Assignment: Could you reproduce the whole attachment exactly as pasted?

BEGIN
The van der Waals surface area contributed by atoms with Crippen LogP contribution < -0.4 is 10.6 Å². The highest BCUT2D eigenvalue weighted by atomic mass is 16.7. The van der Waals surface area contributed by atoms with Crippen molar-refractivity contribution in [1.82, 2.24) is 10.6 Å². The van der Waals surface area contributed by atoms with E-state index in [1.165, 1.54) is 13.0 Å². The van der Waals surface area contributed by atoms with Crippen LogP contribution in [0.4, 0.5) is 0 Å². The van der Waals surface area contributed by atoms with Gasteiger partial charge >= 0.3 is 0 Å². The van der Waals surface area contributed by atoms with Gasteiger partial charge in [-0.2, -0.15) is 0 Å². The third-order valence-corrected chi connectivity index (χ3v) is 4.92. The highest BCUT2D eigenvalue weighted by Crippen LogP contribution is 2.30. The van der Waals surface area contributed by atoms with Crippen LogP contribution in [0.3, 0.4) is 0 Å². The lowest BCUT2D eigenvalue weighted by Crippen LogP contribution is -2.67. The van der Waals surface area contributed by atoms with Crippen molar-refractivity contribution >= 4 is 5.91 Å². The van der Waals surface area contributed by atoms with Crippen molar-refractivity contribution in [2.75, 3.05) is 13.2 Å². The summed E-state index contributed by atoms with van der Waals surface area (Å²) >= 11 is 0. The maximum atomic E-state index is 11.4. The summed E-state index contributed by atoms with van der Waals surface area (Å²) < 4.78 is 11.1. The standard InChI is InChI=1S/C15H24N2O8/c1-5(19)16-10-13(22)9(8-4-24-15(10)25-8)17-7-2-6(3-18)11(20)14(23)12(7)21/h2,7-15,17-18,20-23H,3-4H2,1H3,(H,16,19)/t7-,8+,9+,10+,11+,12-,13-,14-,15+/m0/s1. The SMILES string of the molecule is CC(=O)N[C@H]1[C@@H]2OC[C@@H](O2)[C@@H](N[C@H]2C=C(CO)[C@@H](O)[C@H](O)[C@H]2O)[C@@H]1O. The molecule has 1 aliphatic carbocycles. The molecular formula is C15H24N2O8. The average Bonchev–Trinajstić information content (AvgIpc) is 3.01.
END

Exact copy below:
The van der Waals surface area contributed by atoms with Crippen LogP contribution < -0.4 is 10.6 Å². The highest BCUT2D eigenvalue weighted by atomic mass is 16.7. The van der Waals surface area contributed by atoms with Crippen molar-refractivity contribution in [1.82, 2.24) is 10.6 Å². The van der Waals surface area contributed by atoms with E-state index in [1.165, 1.54) is 13.0 Å². The van der Waals surface area contributed by atoms with Crippen LogP contribution in [0.4, 0.5) is 0 Å². The van der Waals surface area contributed by atoms with Gasteiger partial charge >= 0.3 is 0 Å². The van der Waals surface area contributed by atoms with Gasteiger partial charge in [-0.2, -0.15) is 0 Å². The third-order valence-corrected chi connectivity index (χ3v) is 4.92. The highest BCUT2D eigenvalue weighted by Crippen LogP contribution is 2.30. The van der Waals surface area contributed by atoms with Crippen LogP contribution in [0.3, 0.4) is 0 Å². The lowest BCUT2D eigenvalue weighted by Crippen LogP contribution is -2.67. The van der Waals surface area contributed by atoms with Crippen molar-refractivity contribution >= 4 is 5.91 Å². The van der Waals surface area contributed by atoms with Crippen molar-refractivity contribution in [2.75, 3.05) is 13.2 Å². The summed E-state index contributed by atoms with van der Waals surface area (Å²) >= 11 is 0. The maximum atomic E-state index is 11.4. The summed E-state index contributed by atoms with van der Waals surface area (Å²) < 4.78 is 11.1. The standard InChI is InChI=1S/C15H24N2O8/c1-5(19)16-10-13(22)9(8-4-24-15(10)25-8)17-7-2-6(3-18)11(20)14(23)12(7)21/h2,7-15,17-18,20-23H,3-4H2,1H3,(H,16,19)/t7-,8+,9+,10+,11+,12-,13-,14-,15+/m0/s1. The SMILES string of the molecule is CC(=O)N[C@H]1[C@@H]2OC[C@@H](O2)[C@@H](N[C@H]2C=C(CO)[C@@H](O)[C@H](O)[C@H]2O)[C@@H]1O. The molecule has 1 aliphatic carbocycles. The molecular formula is C15H24N2O8. The average Bonchev–Trinajstić information content (AvgIpc) is 3.01.